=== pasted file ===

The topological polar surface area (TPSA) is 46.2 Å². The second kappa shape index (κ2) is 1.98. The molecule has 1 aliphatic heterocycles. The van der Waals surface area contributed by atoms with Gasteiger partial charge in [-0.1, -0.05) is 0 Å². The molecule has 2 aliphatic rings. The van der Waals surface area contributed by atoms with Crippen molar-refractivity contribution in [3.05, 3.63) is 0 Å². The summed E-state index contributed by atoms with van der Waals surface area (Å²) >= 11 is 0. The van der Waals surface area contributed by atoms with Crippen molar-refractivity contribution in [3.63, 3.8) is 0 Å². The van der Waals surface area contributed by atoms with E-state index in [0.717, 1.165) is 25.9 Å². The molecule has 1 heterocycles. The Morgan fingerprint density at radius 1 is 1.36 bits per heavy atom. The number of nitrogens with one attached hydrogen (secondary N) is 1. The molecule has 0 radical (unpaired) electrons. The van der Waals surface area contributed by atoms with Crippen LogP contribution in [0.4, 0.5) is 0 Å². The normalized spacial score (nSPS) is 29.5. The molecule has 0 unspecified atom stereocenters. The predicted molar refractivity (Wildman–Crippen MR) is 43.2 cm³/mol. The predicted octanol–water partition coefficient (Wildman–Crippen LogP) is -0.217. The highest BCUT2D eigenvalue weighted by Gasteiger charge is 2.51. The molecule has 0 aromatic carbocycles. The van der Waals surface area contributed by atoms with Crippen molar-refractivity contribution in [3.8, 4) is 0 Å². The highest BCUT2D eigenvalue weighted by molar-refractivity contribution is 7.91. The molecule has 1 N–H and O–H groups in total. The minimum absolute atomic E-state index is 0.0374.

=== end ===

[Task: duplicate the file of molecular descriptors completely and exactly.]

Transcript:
The topological polar surface area (TPSA) is 46.2 Å². The second kappa shape index (κ2) is 1.98. The molecule has 1 aliphatic heterocycles. The van der Waals surface area contributed by atoms with Gasteiger partial charge in [-0.1, -0.05) is 0 Å². The molecule has 2 aliphatic rings. The van der Waals surface area contributed by atoms with Crippen molar-refractivity contribution in [3.05, 3.63) is 0 Å². The summed E-state index contributed by atoms with van der Waals surface area (Å²) >= 11 is 0. The van der Waals surface area contributed by atoms with Crippen molar-refractivity contribution in [3.63, 3.8) is 0 Å². The van der Waals surface area contributed by atoms with E-state index in [0.717, 1.165) is 25.9 Å². The molecule has 1 heterocycles. The Morgan fingerprint density at radius 1 is 1.36 bits per heavy atom. The number of nitrogens with one attached hydrogen (secondary N) is 1. The molecule has 0 radical (unpaired) electrons. The van der Waals surface area contributed by atoms with Crippen LogP contribution in [0.4, 0.5) is 0 Å². The normalized spacial score (nSPS) is 29.5. The molecule has 0 unspecified atom stereocenters. The predicted molar refractivity (Wildman–Crippen MR) is 43.2 cm³/mol. The predicted octanol–water partition coefficient (Wildman–Crippen LogP) is -0.217. The highest BCUT2D eigenvalue weighted by Gasteiger charge is 2.51. The molecule has 0 aromatic carbocycles. The van der Waals surface area contributed by atoms with Crippen molar-refractivity contribution in [3.8, 4) is 0 Å². The highest BCUT2D eigenvalue weighted by molar-refractivity contribution is 7.91. The molecule has 1 N–H and O–H groups in total. The minimum absolute atomic E-state index is 0.0374.